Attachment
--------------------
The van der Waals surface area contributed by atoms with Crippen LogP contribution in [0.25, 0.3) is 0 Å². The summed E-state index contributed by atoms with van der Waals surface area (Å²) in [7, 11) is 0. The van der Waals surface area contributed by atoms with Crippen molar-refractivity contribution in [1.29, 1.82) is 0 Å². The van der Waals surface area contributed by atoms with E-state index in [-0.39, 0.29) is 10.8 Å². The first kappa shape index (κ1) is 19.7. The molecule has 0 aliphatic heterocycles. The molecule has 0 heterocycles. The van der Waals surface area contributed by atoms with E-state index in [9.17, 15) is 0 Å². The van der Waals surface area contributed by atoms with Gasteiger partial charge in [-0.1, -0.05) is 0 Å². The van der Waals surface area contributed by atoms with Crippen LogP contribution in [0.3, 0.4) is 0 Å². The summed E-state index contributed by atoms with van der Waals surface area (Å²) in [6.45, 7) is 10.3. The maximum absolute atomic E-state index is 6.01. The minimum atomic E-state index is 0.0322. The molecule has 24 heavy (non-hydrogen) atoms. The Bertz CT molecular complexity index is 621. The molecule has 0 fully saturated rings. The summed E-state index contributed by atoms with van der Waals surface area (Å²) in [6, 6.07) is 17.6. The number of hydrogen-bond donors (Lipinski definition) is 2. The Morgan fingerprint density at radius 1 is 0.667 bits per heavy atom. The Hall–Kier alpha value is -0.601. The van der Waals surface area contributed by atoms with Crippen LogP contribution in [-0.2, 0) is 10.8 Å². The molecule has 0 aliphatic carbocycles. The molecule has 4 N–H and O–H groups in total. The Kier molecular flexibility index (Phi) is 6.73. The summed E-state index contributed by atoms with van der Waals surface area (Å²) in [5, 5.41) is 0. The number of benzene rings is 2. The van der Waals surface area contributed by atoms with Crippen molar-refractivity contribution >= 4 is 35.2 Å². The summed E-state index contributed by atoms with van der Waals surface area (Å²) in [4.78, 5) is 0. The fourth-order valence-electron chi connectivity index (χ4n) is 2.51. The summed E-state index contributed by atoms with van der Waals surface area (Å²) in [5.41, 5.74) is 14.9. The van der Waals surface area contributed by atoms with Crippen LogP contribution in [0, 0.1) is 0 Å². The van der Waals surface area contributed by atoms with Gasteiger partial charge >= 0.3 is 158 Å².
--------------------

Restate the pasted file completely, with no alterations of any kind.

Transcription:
The van der Waals surface area contributed by atoms with Crippen LogP contribution in [0.25, 0.3) is 0 Å². The summed E-state index contributed by atoms with van der Waals surface area (Å²) in [7, 11) is 0. The van der Waals surface area contributed by atoms with Crippen molar-refractivity contribution in [1.29, 1.82) is 0 Å². The van der Waals surface area contributed by atoms with E-state index in [-0.39, 0.29) is 10.8 Å². The first kappa shape index (κ1) is 19.7. The molecule has 0 aliphatic heterocycles. The molecule has 0 heterocycles. The van der Waals surface area contributed by atoms with E-state index in [9.17, 15) is 0 Å². The van der Waals surface area contributed by atoms with Gasteiger partial charge in [-0.1, -0.05) is 0 Å². The van der Waals surface area contributed by atoms with Crippen LogP contribution in [0.3, 0.4) is 0 Å². The summed E-state index contributed by atoms with van der Waals surface area (Å²) in [6.45, 7) is 10.3. The maximum absolute atomic E-state index is 6.01. The minimum atomic E-state index is 0.0322. The molecule has 24 heavy (non-hydrogen) atoms. The Bertz CT molecular complexity index is 621. The molecule has 0 fully saturated rings. The summed E-state index contributed by atoms with van der Waals surface area (Å²) in [6, 6.07) is 17.6. The number of hydrogen-bond donors (Lipinski definition) is 2. The Morgan fingerprint density at radius 1 is 0.667 bits per heavy atom. The Hall–Kier alpha value is -0.601. The van der Waals surface area contributed by atoms with Crippen LogP contribution in [-0.2, 0) is 10.8 Å². The molecule has 0 aliphatic carbocycles. The molecule has 4 N–H and O–H groups in total. The Kier molecular flexibility index (Phi) is 6.73. The summed E-state index contributed by atoms with van der Waals surface area (Å²) in [5, 5.41) is 0. The number of benzene rings is 2. The van der Waals surface area contributed by atoms with Crippen molar-refractivity contribution >= 4 is 35.2 Å². The summed E-state index contributed by atoms with van der Waals surface area (Å²) in [4.78, 5) is 0. The fourth-order valence-electron chi connectivity index (χ4n) is 2.51. The summed E-state index contributed by atoms with van der Waals surface area (Å²) in [5.41, 5.74) is 14.9. The van der Waals surface area contributed by atoms with Crippen LogP contribution in [0, 0.1) is 0 Å². The van der Waals surface area contributed by atoms with Gasteiger partial charge >= 0.3 is 158 Å².